By Andrew Beiter
SPECIAL TO THE NEWS
During the summer of 2009, 18-year-old Melody LeBeau, of Gowanda, planned on enjoying vacation and getting ready for her first year of studying international relations at SUNY Oswego State.
“I knew I wanted to change the world,” she said, “but in retrospect, wasn’t quite sure just how.”
Then her close friend Katie Kerker told her about the Summer Institute for Human Rights and Genocide Studies of Buffalo. Based on Kerker’s experience with this five-day leadership academy for high school students, LeBeau signed up, and soon found her answers on how to change the world.
After graduating from college, LeBeau was asked to intern for the Summer Institute – a Western New York program for high school students that is making an impact around the world.
As Kerker started her internship, the situation in Syria began to deteriorate, with the regime of Bashar al-Assad striking back against a citizen-led rebellion. David Crane, a former international war crimes prosecutor and current Syracuse University professor of international studies, envisioned a movement on behalf of the Syrian people that would attempt to keep their humanity alive to the world. As a frequent speaker at the Summer Institute, Crane knew the institute would have the leadership to address this issue in a way that would engage others to see the Syrian people in need of help as human beings, just like us. We called the program I Am Syria.
Led by LeBeau and Kerker, the Summer Institute interns helped set up a webpage (iamsyria.org), made a video and turned the I Am Syria program into one of the most influential organizations in the world, teaching people about the human cost of the conflict and how they can help.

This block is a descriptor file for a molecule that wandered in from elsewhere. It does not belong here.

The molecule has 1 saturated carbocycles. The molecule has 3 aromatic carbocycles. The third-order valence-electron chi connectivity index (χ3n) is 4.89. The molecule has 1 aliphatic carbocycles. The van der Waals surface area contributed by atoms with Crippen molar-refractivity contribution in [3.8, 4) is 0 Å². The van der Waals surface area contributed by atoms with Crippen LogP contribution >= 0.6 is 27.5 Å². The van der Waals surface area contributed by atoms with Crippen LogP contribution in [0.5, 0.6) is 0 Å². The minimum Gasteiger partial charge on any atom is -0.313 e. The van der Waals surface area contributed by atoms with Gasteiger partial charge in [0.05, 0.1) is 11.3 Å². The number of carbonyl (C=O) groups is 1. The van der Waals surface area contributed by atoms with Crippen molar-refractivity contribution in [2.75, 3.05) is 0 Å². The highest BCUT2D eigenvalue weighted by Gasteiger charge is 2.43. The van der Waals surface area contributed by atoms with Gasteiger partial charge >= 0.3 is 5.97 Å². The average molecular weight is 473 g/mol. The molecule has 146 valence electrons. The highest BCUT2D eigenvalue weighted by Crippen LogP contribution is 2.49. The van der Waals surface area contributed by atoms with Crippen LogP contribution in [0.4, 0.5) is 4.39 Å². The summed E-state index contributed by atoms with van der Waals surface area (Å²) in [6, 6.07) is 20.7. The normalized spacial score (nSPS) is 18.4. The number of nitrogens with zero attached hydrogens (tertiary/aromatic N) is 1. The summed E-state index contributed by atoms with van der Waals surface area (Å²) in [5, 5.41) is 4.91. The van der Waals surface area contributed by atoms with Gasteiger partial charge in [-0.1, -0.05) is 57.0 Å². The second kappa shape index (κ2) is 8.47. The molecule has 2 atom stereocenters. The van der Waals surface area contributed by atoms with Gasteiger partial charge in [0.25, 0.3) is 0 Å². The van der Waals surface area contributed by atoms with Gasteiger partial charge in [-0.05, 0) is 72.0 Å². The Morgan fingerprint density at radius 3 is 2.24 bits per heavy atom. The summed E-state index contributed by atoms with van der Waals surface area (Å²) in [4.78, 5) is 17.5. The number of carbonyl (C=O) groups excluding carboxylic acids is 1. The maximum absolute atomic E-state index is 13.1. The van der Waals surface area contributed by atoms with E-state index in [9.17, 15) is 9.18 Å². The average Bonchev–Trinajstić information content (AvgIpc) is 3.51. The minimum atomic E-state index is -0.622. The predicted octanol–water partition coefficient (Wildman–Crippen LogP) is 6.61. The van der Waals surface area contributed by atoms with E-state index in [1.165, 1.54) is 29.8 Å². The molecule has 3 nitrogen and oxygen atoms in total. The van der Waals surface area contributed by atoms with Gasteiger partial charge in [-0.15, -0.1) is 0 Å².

The I Am Syria website usually gets over 15,000 hits a month, 3,000 of which are for its educational materials on how to teach about the conflict, its refugee crisis, the rise of ISIS and how students can help its victims.
“Teachers like our materials because our staff has made them student-friendly and capable of being used immediately. They are the most heavily trafficked resources of their kind on Google,” LeBeau said.
The I Am Syria website also caught the attention of Lara Setrakian, an oft-quoted expert on Syria featured on a Google+ video chat with Secretary of State John Kerry and New York Times columnist Nicholas Kristof, regarding the Syrian crisis.
“For me,” said LeBeau, “the history of the Holocaust shows us very painfully what the cost of inaction is toward our fellow human beings. As webmaster for I Am Syria, I hope to remind the world that while this crisis might be overseas, it challenges all of us to reassess our own humanity, and to see that we are our brother’s keeper.”
Founded in 2008 by several Buffalo-area educators, the Summer Institute provides high school-age participants with the opportunity to hear human rights experts, historians and advocates like Crane, as well as take part in hands-on activities, discussions and field trips – all to inspire students to provide the inspiration, tools and confidence to lead a contributory life.
“We wanted our students to look at the history of change in our country and see themselves as capable of standing on the shoulders of others who have made the world a better place,” said Lori Raybold, a Hamburg High School English teacher who was part of the founding team.